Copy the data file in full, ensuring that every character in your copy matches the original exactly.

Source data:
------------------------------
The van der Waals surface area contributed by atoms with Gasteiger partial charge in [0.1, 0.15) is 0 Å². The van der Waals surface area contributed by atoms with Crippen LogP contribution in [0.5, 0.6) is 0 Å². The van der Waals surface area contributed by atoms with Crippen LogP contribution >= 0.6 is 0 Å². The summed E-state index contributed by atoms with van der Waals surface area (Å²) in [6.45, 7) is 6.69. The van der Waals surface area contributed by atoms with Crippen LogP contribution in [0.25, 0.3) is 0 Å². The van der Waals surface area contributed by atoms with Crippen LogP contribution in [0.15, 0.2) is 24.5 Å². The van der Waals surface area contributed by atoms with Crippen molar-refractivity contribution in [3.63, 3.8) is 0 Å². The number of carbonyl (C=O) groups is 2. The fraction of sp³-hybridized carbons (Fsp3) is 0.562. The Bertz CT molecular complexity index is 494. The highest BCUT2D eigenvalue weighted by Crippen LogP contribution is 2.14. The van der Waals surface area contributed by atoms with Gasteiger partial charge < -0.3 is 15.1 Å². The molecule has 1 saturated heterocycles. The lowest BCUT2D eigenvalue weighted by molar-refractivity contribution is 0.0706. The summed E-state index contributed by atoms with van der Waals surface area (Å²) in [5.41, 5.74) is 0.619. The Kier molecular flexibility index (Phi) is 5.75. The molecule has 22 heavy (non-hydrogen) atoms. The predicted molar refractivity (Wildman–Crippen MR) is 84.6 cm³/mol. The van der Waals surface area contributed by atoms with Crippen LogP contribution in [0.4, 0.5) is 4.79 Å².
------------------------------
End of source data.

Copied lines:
The van der Waals surface area contributed by atoms with Gasteiger partial charge in [0.1, 0.15) is 0 Å². The van der Waals surface area contributed by atoms with Crippen LogP contribution in [0.5, 0.6) is 0 Å². The van der Waals surface area contributed by atoms with Crippen LogP contribution >= 0.6 is 0 Å². The summed E-state index contributed by atoms with van der Waals surface area (Å²) in [6.45, 7) is 6.69. The van der Waals surface area contributed by atoms with Crippen LogP contribution in [0.25, 0.3) is 0 Å². The van der Waals surface area contributed by atoms with Crippen LogP contribution in [0.15, 0.2) is 24.5 Å². The van der Waals surface area contributed by atoms with Crippen molar-refractivity contribution in [3.63, 3.8) is 0 Å². The number of carbonyl (C=O) groups is 2. The fraction of sp³-hybridized carbons (Fsp3) is 0.562. The Bertz CT molecular complexity index is 494. The highest BCUT2D eigenvalue weighted by Crippen LogP contribution is 2.14. The van der Waals surface area contributed by atoms with Gasteiger partial charge < -0.3 is 15.1 Å². The molecule has 1 saturated heterocycles. The lowest BCUT2D eigenvalue weighted by molar-refractivity contribution is 0.0706. The summed E-state index contributed by atoms with van der Waals surface area (Å²) in [5.41, 5.74) is 0.619. The Kier molecular flexibility index (Phi) is 5.75. The molecule has 22 heavy (non-hydrogen) atoms. The predicted molar refractivity (Wildman–Crippen MR) is 84.6 cm³/mol. The van der Waals surface area contributed by atoms with Crippen LogP contribution in [0.4, 0.5) is 4.79 Å².